Her father had the table set up there. “Allison, today I’m going to teach you how to butcher a rabbit.”

The look on Allison’s face was so upsetting that Thomas put an arm around present-day Allison. Although, present-day Allison didn’t seem too bothered.

“Alright. Now, physically, this is no different than a chicken,” the man said, handing little Allison an axe and taking her rabbit from her to lay it out on the table. “But I want you to remember this next time you feel like hurting someone to get ahead. Pain is bad, Allison. And there are times it’s necessary or worthwhile, but you won’t be ready to tell the difference until you’ve seen it yourself.”

“Do we have to do it where the cow can see?”

“The cow won’t care. It’s not smart enough to feel bad for the rabbit or connect it to a threat to its life. Now come on. You’ve got this.”

Her father was holding the rabbit down, one hand on its body, the other on its nose, allowing her a shot at its neck. She swung, and it hit his hand.

Little Allison was didn’t look surprised at all. Had she meant to do that? She wasn’t sure. Nonetheless, she took her rabbit and ran.

The scene shifted. Little Allison was in what appeared to be her room, listening through the door.

“What the hell happened?!” A female voice, presumably her mother. The sound of the family’s first aid kit snapping open and the shuffling of some tools sounded.

“Allison hit me in the hand. I was trying to teach her how to slaughter a rabbit, but apparently she didn’t want to.” The sound of water flowing from a tap as her father washed his wounds.

“Oh, God. What are we gonna with her?”

“Take her out of sword fighting, for one thing. I don’t think we should be trusting her with a weapons like that. What if another kid upsets her?”

“Are you sure it wasn’t an accident?”

“No. She ran off with her rabbit afterwards. She meant to do it. Wouldn’t be the first time she showed signs of being... different. Remember her last track and field day?”

“We ought to talk to her about that.”

“We ought to put her rabbits back in the big hutch for this.”

“No. We aren’t going to cause her needless anxiety like that. There are better ways to punish her. And even if we do take them away, we can punish her by giving the rabbits to her brother. No selling or killing them, alright?”

“I just want her to turn out alright.”

“Me, too. But I think she’ll outgrow this.”

The memory faded back into mist.

“So, uh, what happened at the field day?” Jack asked.

“I‘d rather not say,” Allison said simply. “Until I heard my parents talking, I didn’t know there was anything wrong with me, so I didn’t make the conscious choice to be nice. I didn’t know it was something that I should have to.”

“Then I’m glad, too,” Susie replied. “You’re one of the kindest people I know now.”

“See?” Jack said. “Bad memories don’t have to be wholly bad.”

In that moment, a blue light appeared over Thomas’ head. The scene changed to show the inside of a house, with Allison on the couch, reading a newspaper. Thomas stormed in.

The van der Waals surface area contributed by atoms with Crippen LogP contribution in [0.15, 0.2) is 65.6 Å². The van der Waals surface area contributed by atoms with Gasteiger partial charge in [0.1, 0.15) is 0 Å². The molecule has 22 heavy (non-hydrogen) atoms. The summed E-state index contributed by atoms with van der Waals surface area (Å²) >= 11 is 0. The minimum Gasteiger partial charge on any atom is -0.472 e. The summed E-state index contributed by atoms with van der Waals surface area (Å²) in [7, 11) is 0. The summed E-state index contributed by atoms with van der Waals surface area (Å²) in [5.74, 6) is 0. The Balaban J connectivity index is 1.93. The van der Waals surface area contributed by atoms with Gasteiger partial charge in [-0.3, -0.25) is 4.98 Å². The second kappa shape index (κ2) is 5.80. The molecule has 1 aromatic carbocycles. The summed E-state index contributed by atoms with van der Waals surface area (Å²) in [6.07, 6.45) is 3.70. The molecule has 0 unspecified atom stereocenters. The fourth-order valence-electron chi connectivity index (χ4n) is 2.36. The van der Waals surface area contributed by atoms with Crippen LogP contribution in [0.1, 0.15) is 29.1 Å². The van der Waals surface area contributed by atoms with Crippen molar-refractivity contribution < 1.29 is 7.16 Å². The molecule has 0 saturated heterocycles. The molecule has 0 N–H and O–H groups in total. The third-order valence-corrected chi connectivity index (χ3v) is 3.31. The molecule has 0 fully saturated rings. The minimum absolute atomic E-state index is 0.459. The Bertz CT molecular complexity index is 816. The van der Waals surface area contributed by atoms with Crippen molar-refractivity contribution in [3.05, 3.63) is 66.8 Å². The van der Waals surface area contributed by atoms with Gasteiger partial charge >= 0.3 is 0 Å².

“Hi, honey,” Allison said. “Rough day again?”

“You know it,” Thomas snapped.

“Burst pipe?”

“No.”

“Wally cause you problems?”

“No.”

“Is it-“

“Allie, it’s not something I can talk about! My God, this job is going to kill me.”

The two sat in silence a moment.

“Did someone find out that we’re together?”

“No!”

“I’ll go heat up dinner,” Allison said. “Y’know, you could ask Gent to assign you to another project if it’s that hard on you.”

Thomas sighed. “You know why I don’t do that?” he growled.

Allison looked nervous. “No.”

“One reason I’m staying is because I don’t want to just turn away from this craziness. Someone less astute would just take my place, and then there’d be no stopping him.”

Allison, unlike almost everyone who was watching, didn’t need explained who he meant. “Well, it’s not your responsibility. And anyhow, I think what you’re doing is wonderful.”

Thomas slammed his fist down on the nearby coffee table, then got up to face Allison. “Y’see, that’s part of the goddamn problem! You don’t see the bad in anything! You’ve been working for Joey longer than I have and I’ve even shown you that- that thing! And you don’t see anything wrong with it.”

Allison had fallen silent. Her face was stony, like a teenager receiving the same lecture for the hundredth time.

Thomas began to pace. “Maybe, If you’d done what I told you to do and looked for other roles, I would be able to quit. As is, I’m fucking worried about you!”

“Thomas, you’re getting worked up,” Allison said in a soothing voice. They’d worked on this. “Why don’t you take a break from your paranoia? You’re not at work right now.”

Thomas grit his teeth and got up in Allison’s face. “Oh, for God’s sake! I don’t need a relaxation exercise! I need you to stop hanging out with Joey Drew! And maybe figure out what the hell is wrong with you so we can get out of that hellhole of a studio!”

Until then, Allison had shown no other signs of emotion. With his last line, however, her stony expression fell and she began to to sob into her hands.

“Oh, Allie, I’m sorry.” Thomas tried to brush a lock of hair out of her face, but she caught his hand and brushed it away. I promise, I’ll never take my anger out on you again.”

“You’d better not.”

“I won’t.”